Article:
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Modern Language Quarterly (1974) 35 (4): 339–351.
Published: 01 December 1974
... their “psychological aspects,” Tarquin and Lucrece are characters no more elusive, ethically, than Lust and Chastity in a morality play. They are humanized, to be sure, racked by doubt, and possessed of a self-scru tiny totally foreign to their allegorical forebears. But their aching hearts still beat...
Modern Language Quarterly (1955) 16 (2): 130–136.
Published: 01 June 1955
..., with the adequate spur of loyal love. That is precisely the spur that Macbeth in the next scene finds that he lacks. It seems to me that the psychic state of Macbeth in Scene vii pre- pares the way for “Tarquin’s ravishing strides” of the following scene. Hunter, in his commentary on “Tarquins...
Modern Language Quarterly (1946) 7 (2): 189–203.
Published: 01 June 1946
... witnessed or about which she had read. In the following scene Miranda, who has now married Prince Tarquin, is on the way to church: When the Princess went to church, she had her gentleman bare before her, carrying a great velvet cushion, with great golden tassels, for her...
Modern Language Quarterly (1997) 58 (1): 1–26.
Published: 01 March 1997
...). The early part of The Rape of I,ucrece focuses on five soliloquies by Tarquin; the later part, after the rape, on ten soliloquies by Lucrece. In one passage she soliloquizes for 27 2 lines without narrative interruption. These solilo- quies represent speech. Most are introduced by “quoth he” (253...
Modern Language Quarterly (2021) 82 (4): 417–440.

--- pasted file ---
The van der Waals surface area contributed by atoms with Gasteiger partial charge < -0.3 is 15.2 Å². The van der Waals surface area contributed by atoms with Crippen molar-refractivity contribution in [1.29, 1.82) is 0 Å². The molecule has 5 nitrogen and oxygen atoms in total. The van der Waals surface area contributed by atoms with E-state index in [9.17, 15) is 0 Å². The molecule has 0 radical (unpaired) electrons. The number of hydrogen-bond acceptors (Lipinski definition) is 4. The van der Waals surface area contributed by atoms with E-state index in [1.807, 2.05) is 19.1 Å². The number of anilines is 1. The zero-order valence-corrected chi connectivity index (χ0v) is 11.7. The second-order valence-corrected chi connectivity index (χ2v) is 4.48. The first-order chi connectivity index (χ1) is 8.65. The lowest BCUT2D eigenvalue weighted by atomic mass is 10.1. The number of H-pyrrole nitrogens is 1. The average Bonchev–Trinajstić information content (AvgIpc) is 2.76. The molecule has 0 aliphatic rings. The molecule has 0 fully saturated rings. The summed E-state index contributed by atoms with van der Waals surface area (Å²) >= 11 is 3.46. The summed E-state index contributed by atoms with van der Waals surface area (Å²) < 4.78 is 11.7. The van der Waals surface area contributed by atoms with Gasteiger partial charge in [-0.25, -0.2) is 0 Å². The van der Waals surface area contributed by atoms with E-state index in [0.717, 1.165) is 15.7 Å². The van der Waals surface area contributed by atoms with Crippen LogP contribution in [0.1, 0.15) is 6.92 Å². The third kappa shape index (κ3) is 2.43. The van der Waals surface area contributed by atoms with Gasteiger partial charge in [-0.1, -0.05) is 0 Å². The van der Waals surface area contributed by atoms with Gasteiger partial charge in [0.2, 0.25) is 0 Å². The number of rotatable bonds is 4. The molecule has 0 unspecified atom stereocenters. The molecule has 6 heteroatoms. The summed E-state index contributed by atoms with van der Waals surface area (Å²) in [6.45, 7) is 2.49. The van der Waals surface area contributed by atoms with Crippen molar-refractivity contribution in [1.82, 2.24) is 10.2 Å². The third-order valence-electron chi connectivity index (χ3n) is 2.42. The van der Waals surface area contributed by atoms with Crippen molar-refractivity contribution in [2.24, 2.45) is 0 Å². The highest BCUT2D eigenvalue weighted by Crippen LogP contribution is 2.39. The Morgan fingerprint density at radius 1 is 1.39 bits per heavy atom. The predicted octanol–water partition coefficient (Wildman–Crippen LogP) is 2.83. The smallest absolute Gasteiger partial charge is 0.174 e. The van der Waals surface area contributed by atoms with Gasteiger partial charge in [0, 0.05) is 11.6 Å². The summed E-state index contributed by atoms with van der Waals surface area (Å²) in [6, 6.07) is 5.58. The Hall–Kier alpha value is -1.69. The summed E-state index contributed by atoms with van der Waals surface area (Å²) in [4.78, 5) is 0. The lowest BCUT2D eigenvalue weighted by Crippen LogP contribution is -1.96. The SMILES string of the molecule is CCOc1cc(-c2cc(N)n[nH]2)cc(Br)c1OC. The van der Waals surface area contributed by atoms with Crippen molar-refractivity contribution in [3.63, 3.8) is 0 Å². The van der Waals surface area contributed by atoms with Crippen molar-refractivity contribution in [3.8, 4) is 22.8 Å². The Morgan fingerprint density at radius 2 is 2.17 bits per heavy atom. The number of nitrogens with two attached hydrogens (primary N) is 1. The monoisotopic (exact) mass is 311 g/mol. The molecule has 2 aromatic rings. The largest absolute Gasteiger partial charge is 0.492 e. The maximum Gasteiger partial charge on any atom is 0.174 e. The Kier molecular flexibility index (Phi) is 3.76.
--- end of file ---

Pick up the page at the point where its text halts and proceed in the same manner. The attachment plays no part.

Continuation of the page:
Published: 01 December 2021
... of the exiled king of Rome, Tarquin. Publicola does not trust the ambassador’s intentions. For his part, Brutus, described as the liberator of Rome and father of liberty, argues that this visit may be an opportunity to rally Tarquin’s supporters to the republican cause and convinces the Senate to let Arons...
Modern Language Quarterly (1979) 40 (2): 115–134.
Published: 01 June 1979
... or renders ambiguous several Plutarchian references to preternatural rnaniLstations of divine judgment upon civil crises. See, for instance, Plutarch’s report of the appearance of Castor and Pollux at the time of the expulsion of Tarquin, and his account of a supernatural vision warning...
Modern Language Quarterly (1959) 20 (3): 233–242.
Published: 01 September 1959
... should notice, as a magnifico, a prince of his world of desire and sensual pleasure. Moreover, in his attempted seduction of Celia, he presents the moral problem Shakespeare’s Tarquin had presented. He refuses to recognize Celia’s appeal to religion, while her repudiation of nature...
Modern Language Quarterly (1981) 42 (4): 315–330.
Published: 01 December 1981
... daughter’s request, Lancelot says to her: “Yf that ye have nede ony tyme of my servyse, I pray you let me have knowlecche, and I shall nat fayle you, as I am trewe knyght” (p. 264). His courtesy and desire to serve are obvious also in his words to the damsel who leads him to Tarquin and Peris...
Modern Language Quarterly (1960) 21 (2): 142–157.
Published: 01 June 1960
... different from consolatio. Lucius leaves Rome with a promise to “make proud Sat- urnine and his emperess / Beg at the gates like Tarquin and his Queen.” In Timon there are two exiles, one by decree and one by choice. Alcibiades reacts to his decree of exile with a scathing curse...
Modern Language Quarterly (1982) 43 (3): 203–227.
Published: 01 September 1982
... MANLEY 213 curs frequently to the themes of civic order and discord that will unite and divide the city. Through such figures as Numa, “first king of Rome to found the city’s laws,” Tullus, the Tarquin kings, and Brutus, Anchises leads up to the civil wars...
Modern Language Quarterly (1989) 50 (2): 99–124.
Published: 01 June 1989
... to the tyrannical rule of the Tarquins. In order to found a republic, Brutus had to carry out what Machiavelli calls an “esecuzione mem- orabile” (DzScorsi, 3.3 [p. 3121; cf. Livy, 2.5.5-9). With regard to memory, this act had a double function-it recalled the sternjustice and self-sacrifice...